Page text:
a. MISO-1

The phase composites of the OLR RC of MISO-1 for the half cycle of the oscillation (four phase intervals) are shown in Fig. 4 for observation, SP-CCSM, and SP-CAM3. In the observation (Fig. 4a), phase 1 consists of negative anomalies (convection) in the equatorial Indian Ocean and positive anomalies in the western Pacific and the Bay of Bengal. The convective anomalies move northward to the Indian peninsula and eastward and form a tilted band extending from the Arabian Sea to the western Pacific in phase 2. The tilted band of convection propagates northeastward in phases 3 and 4 during which time the Indian subcontinent is in the active phase of the monsoon. The positive anomalies in the northwestern Pacific move northward and diminish from phase 1 to 4. In phase 2, a small region of positive anomalies appears in the equatorial Indian Ocean and expands and intensifies during phase 3 and 4. These positive anomalies organize into a band and move northeastward in phases 5–8 and bring the break phase of the monsoon over India. The structure and propagation of the anomalies during phases 5–8 (second half of the oscillatory cycle) are exactly the same as those during phases 1–4 but with anomalies of the opposite sign (figure not shown; see Krishnamurthy and Shukla 2008).

Fig. 4.
Fig. 4.

Phase composites of the OLR RCs (W m−2) for four phase intervals of an average cycle of MISO-1 in (a) observation, (b) SP-CCSM, and (c) SP-CAM3. Each phase interval is of length π/4, and the phase number is given at the top-right corner of each panel.

Citation: Journal of Climate 27, 3; 10.1175/JCLI-D-13-00257.1

The phase composites of the OLR RC in MISO-1 of SP-CCSM (Fig. 4b) also show the observed sequence fairly well. In SP-CCSM also, MISO-1 starts with convection in the Indian Ocean and forms a tilted band along with positive anomalies in the western Pacific during phases 1 and 2. The northeastward propagation of the tilted convection band is clearly evident during phases 2–4. As in the observation, positive anomalies develop in the equatorial Indian Ocean and expand during phases 3–4 in SP-CCSM also. The anomalies are slightly weaker in SP-CCSM, and the maximum convection appears slightly to the west in phases 1–2. The other half of the MISO-1 cycle in SP-CCSM is exactly similar to Fig. 4b but with anomalies of opposite sign.

In the SP-CAM3, however, MISO-1 does not capture the observed structure and the northeastward propagation (Fig. 4c). Weak convection appears in the equatorial Indian Ocean in phase 1 and moves over India without intensifying and forming a tilted band during phases 2–4. Strong positive anomalies are present in the northwestern Pacific in all the four phases while strong convection develops to the south, intensifies, and moves westward and merges with the positive anomaly region over India in phase 4.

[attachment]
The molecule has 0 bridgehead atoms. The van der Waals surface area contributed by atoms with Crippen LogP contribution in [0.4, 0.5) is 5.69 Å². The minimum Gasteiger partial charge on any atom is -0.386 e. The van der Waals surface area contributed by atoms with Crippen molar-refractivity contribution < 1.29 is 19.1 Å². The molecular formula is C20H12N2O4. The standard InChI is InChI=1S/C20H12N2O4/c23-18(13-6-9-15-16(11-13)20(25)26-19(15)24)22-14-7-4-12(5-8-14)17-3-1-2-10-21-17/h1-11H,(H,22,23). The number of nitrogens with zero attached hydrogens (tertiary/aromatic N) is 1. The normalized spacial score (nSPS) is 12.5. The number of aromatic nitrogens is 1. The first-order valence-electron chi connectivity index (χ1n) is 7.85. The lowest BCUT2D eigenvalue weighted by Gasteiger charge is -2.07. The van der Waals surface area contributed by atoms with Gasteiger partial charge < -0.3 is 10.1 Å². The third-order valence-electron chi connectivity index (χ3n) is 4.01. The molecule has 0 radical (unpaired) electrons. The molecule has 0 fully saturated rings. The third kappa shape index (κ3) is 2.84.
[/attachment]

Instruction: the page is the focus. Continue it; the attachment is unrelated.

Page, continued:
The propagation characteristics of MISO-1 are more clearly demonstrated through Hovmöller diagrams. For this purpose, the phase composites of OLR RC of MISO-1 are constructed in 24 phase intervals of equal length for θ between 0 and 2π. The eastward or westward propagation in the equatorial Indian Ocean is shown by longitude–phase diagram of RC averaged over 5°S–10°N, as plotted in Fig. 5. Both the observation and SP-CCSM show eastward propagation in the eastern Indian Ocean and western Pacific and a standing pattern in the western Indian Ocean (Figs. 5a,b). The standing pattern of SP-CCSM extends a bit more to the east, and the maxima are slightly to the west compared to the observed pattern. The SP-CAM3, however, shows westward propagation between 100° and 160°E (Fig. 5c). The northward or southward propagation is inferred from the latitude–phase diagram of OLR RC averaged over the monsoon region 60°–90°E. In observation and SP-CCSM, northward propagation is clearly evident between 5°S and 25°N, although with different spatial structures at 5°N (Figs. 5d,e). However, SP-CAM3 shows a clear southward propagation in the same region (Fig. 5f).

Fig. 5.
Fig. 5.

Longitude–phase cross section of the phase composites of OLR RC averaged over 5°S–10°N for one complete cycle of MISO-1 in (a) observation, (b) SP-CCSM, and (c) SP-CAM3. Latitude–phase cross section of OLR RC over 60°–90°E for one complete cycle of MISO-1 in (d) observation, (e) SP-CCSM, and (f) SP-CAM3.

Citation: Journal of Climate 27, 3; 10.1175/JCLI-D-13-00257.1

Further evidence for the ability of SP-CCSM to correctly simulate the observed features of MISO-1 is provided by a similar analysis of precipitation and 850-hPa horizontal wind. The MSSA was applied on daily anomalies of precipitation in SP-CCSM in exactly the same manner as it was done for the OLR anomalies. Separately, a similar analysis was performed on the combined fields of u and υ at 850 hPa. These analyses yielded MISO-1 and MISO-2 for both cases, with the same periods as in the case of OLR. The RCs of the two oscillations were computed for precipitation and the horizontal wind from their respective ST-EOFs and ST-PCs. The phase composites of their RCs for the half cycle of MISO-1 are shown in Fig. 6. The phase composites of precipitation (Fig. 6a) are consistent with those of OLR (Fig. 5b). The positive precipitation anomalies form a large longitudinal band and propagate northward from the equatorial Indian Ocean to the Indian subcontinent and western Pacific. At the same time, negative anomalies occur to the north of the regions with positive anomalies and subsequently move northeastward. The phase composites of the 850-hPa horizontal wind (Fig. 6b) reveal cross-equatorial flow, southwesterly flow in the Arabian Sea, and a cyclonic flow in the western Pacific developing in phase 1 and intensifying in phase 2 and consistent with the positive precipitation anomalies in Fig. 6a. During phases 3 and 4, the westerly flow over India and the cyclonic flow over the Pacific together move northward. This space–time evolution of the horizontal wind in SP-CCSM is similar to the phase composites of MISO-1 in reanalysis (Krishnamurthy and Achuthavarier 2012).